This idea can be used by individuals or churches of any size. The more people who get involved, the bigger the impact!
What’s the idea?
Think of something you do on a regular basis, that costs you money and that you can give up for Lent. It could be something you give up completely (like chocolate), or something where you pick a cheaper alternative (like inviting a friend around for coffee, instead of meeting at a coffee house). Keep track of the money you save each week, and put it in a money box (if you do this as a whole church, make it easy for people to give there too).
Where does the money go?
What needs are there in your community that you could do something about? One church in Watford committed the money collected in Lent to their local hospital that was struggling to buy equipment for its children’s ward. The hospital was stunned when the church gave over £5,000 – questioning whether an extra ‘0’ had been added by mistake! You could talk to local charities and projects about their needs. Consider giving the money to a school that would benefit from some new equipment, or speak to the council about whether you could buy play equipment for a park. Alternatively you could use the money to help those in poverty around the world. You could use the money raised to sponsor children through Compassion (www.compassionuk.org) or get involved with a national scheme called ‘Lend us your Lent’ sun by Soul Action, a joint initiative between Soul Survivor and Tearfund. The money raised through ‘Lend us you Lent’ will go towards Soul Action projects (www.soulaction.org).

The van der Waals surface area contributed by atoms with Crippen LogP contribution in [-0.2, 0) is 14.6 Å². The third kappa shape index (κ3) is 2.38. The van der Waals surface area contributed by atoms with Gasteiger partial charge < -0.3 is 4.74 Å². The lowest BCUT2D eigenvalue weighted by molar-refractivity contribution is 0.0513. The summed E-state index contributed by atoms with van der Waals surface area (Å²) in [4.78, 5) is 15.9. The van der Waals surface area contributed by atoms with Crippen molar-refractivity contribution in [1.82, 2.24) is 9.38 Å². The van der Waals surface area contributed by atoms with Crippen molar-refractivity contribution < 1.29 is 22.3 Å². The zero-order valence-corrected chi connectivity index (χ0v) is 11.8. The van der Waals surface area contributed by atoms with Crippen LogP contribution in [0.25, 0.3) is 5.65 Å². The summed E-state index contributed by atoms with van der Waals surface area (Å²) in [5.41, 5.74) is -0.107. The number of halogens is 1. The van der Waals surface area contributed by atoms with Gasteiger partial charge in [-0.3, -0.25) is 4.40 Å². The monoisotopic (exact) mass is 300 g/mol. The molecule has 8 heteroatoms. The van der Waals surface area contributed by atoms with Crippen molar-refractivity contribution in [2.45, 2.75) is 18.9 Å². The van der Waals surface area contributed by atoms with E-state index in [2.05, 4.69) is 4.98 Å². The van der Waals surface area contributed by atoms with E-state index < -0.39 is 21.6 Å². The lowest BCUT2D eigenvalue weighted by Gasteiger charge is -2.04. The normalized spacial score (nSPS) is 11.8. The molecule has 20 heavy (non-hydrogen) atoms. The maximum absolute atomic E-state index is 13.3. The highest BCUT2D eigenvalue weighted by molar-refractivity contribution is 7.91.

You could sacrifice one of the following:
- Choose a cheaper brand in the supermarket
- Make lunch at home instead of buying it at work
- Rent a DVD instead of going to the cinema
- Have a soft drink when you go to the pub instead of alcohol
- Give up buying chocolate, downloading music or buying magazines for the duration of Lent.
If you don’t spend much money on luxuries, then you could donate some of your time instead.
- Forgo a quiet Saturday morning or Sunday afternoon to clear an overgrown area
- Offer a lunch break once a week to help a child in school learn to read
- Find out if anyone has a need in your community, that you could meet Another option is to ‘Count Your Blessings’.
Several charities such as Mothers’ Union and Christian Aid offer ideas for this scheme, which helps people taking part to thank God for the blessings people in the UK enjoy, when compared with people living in poverty in other parts of the world. Each day during Lent, there is something to count - like the number of taps in your home, or the number of books on your shelves. There’s a suggested amount to give for each item and a short prayer, giving thanks for running water or education for example. The small amounts set aside daily can mount up to a significant gift.